Johnston, J. M., Mellichamp, F. H., Shook, G. L., & Carr, J. E. (2014). Determining BACB examination content and standards. Behavior Analysis in Practice, 7, 3–9.
Johnston, J. M., & Pennypacker, H. S. (1971). A behavioral approach to college teaching. The American Psychologist, 26, 217–244.
Johnston, J. M., & Shook, G. (1988). Developing behavior analysis at the state level. The Behavior Analyst, 10, 199–233.
Krapfl, J., Adelman, J., Hake, D., Hall, B., Harshbarger, D., Poppin, R., Vargas, E., & Wylie, R. (1977). Recommendations of the MABA Education and Evaluation Committee – 1977. Chicago: Midwestern Association for Behavior Analysis.
Krasner, L., & Ullmann, L. P. (Eds.). (1965). Research in behavior modification. New York: Holt, Rinehart and Winston.
Martin, R. (1975). Legal challenges to behavior modification. Champaign: research press.
Members of the Executive Council. (2011). ABAI’s direction: an update from the Executive Council. Inside Behavior Analysis, 3(1) Retrieved from https://www.abainternational.org/media/74450/IBAvol3iss1.pdf.
Michael, J. (Chair). (1972). Training behavior modifiers. In G. Semb (Ed.), Behavior analysis & education -- 1972 (pp. 26–33). Lawrence: University of Kansas.
Miltenberger, R. G. (2010). The ABAI Model Licensing Act, educational standards, and the protection of the profession. Inside Behavior Analysis, 2(1) Retrieved from https://www.abainternational.org/media/74441/IBAvol2iss1.pdf.
National Board for Certification in Occupational Therapy. (2017). State license info. Retrieved from www.nbcot.org/state-license-info.
Peterson, M. E. (1978). The Midwestern association of behavior analysis: Past, present, future. The Behavior Analyst, 1, 3–15.
Risley, T. R. (1975). Certify procedures not people. In W. S. Wood (Ed.), Issues in evaluating behavior modification: Proceedings of the first Drake conference on professional issues in behavior analysis: 1974 (pp. 159–181). Champaign: Research Press.
Rutherford, A. (2009). Beyond the box: B.F. Skinner’s technology of behavior from laboratory to life, 1950s–1970s. Toronto: University of Toronto Press.
Shook, G. L., Johnston, J. M., Cone, J. D., Thomas, D. R., & Greer, R. D. (1988). Final report: Task force on credentialing, quality assurance and right to practice. Kalamazoo: Association for Behavior Analysis.
Starin, S., Hemingway, M., & Hartsfield, F. (1993). Credentialing behavior analysts and the Florida behavior analysis certification program. The Behavior Analyst, 16, 153–166.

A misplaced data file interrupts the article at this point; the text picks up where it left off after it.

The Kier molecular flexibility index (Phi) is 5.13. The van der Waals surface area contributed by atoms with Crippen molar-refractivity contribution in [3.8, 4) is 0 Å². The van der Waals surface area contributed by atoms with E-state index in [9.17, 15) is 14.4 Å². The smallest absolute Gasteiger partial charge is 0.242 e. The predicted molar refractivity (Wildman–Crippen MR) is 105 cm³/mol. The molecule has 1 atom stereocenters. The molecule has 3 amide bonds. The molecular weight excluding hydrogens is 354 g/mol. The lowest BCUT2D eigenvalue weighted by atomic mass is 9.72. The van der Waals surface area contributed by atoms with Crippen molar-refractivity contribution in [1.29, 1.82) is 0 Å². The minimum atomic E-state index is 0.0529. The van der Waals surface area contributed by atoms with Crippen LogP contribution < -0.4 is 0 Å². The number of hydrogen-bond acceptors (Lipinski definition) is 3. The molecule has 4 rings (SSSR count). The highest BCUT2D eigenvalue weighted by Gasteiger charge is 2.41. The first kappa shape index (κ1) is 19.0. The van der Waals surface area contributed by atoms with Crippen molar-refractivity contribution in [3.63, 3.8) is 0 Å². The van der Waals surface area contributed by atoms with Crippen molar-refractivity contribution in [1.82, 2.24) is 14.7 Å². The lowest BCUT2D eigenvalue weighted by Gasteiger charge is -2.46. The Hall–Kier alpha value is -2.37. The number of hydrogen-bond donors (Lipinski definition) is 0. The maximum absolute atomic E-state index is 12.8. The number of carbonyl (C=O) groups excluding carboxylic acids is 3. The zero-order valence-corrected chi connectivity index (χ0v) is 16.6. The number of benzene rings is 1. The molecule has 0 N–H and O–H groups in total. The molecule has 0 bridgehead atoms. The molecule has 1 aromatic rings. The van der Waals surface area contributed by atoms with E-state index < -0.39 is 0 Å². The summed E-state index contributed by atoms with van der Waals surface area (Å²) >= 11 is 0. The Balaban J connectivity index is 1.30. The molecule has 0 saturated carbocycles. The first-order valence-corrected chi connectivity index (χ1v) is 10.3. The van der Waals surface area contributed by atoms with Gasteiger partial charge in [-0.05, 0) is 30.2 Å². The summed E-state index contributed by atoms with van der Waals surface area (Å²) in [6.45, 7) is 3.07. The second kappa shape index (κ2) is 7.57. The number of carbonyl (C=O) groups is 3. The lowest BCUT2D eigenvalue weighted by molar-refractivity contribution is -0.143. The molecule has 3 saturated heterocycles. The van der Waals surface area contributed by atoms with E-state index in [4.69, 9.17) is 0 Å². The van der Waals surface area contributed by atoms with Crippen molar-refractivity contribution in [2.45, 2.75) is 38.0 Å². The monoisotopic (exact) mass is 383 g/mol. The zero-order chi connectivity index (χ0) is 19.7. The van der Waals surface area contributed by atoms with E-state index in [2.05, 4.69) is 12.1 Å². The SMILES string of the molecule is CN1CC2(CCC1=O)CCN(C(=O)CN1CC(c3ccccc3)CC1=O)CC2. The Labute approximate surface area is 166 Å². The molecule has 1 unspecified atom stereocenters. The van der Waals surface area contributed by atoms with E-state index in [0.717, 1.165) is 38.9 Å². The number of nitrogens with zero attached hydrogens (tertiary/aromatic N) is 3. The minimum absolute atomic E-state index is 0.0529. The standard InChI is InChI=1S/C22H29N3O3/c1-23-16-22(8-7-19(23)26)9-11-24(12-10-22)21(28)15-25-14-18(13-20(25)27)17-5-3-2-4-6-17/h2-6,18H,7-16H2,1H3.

Sulzer-Azaroff, B., Thaw, J., & Thomas, C. (1975). Behavioral competencies for the evaluation of behavior modifiers. In W. S. Wood (Ed.), Issues in evaluating behavior modification: Proceedings of the first Drake conference on professional issues in behavior analysis: 1974 (pp. 47–98). Champaign: Research Press.
Thomas, D. R. (1972). Training behavior modifiers: A summary and a proposal. In G. Semb (Ed.), Behavior analysis & education -- 1972 (p. 34). Lawrence: University of Kansas.
Thomas, D. R. (1979). Certification of behavior analysts in Minnesota. The Behavior Analyst, 2(1), 1–13.
Ullmann, L. P., & Krasner, L. (Eds.). (1965). Case studies in behavior modification. New York: Holt, Rinehart and Winston.
Williams, C. D. (1959). The elimination of temper tantrums by extinction procedures. Journal of Abnormal and Social Psychology, 59, 269. doi:10.1037/h0046688.
Wood, W. S. (Ed.). (1975). Issues in evaluating behavior modification: Proceedings of the first Drake conference on professional issues in behavior analysis: 1974. Champaign: Research Press.
Conflict of Interest
The second and third authors are employed by the Behavior Analyst Certification Board, one of the article’s main topics.
This article is dedicated to the memory of Jerry Shook, whose tireless efforts on behalf of professional credentialing will continue to strengthen the profession for years to come.
About this article
Cite this article
Johnston, J.M., Carr, J.E. & Mellichamp, F.H. A History of the Professional Credentialing of Applied Behavior Analysts. BEHAV ANALYST 40, 523–538 (2017). https://doi.org/10.1007/s40614-017-0106-9
- Behavior analyst certification board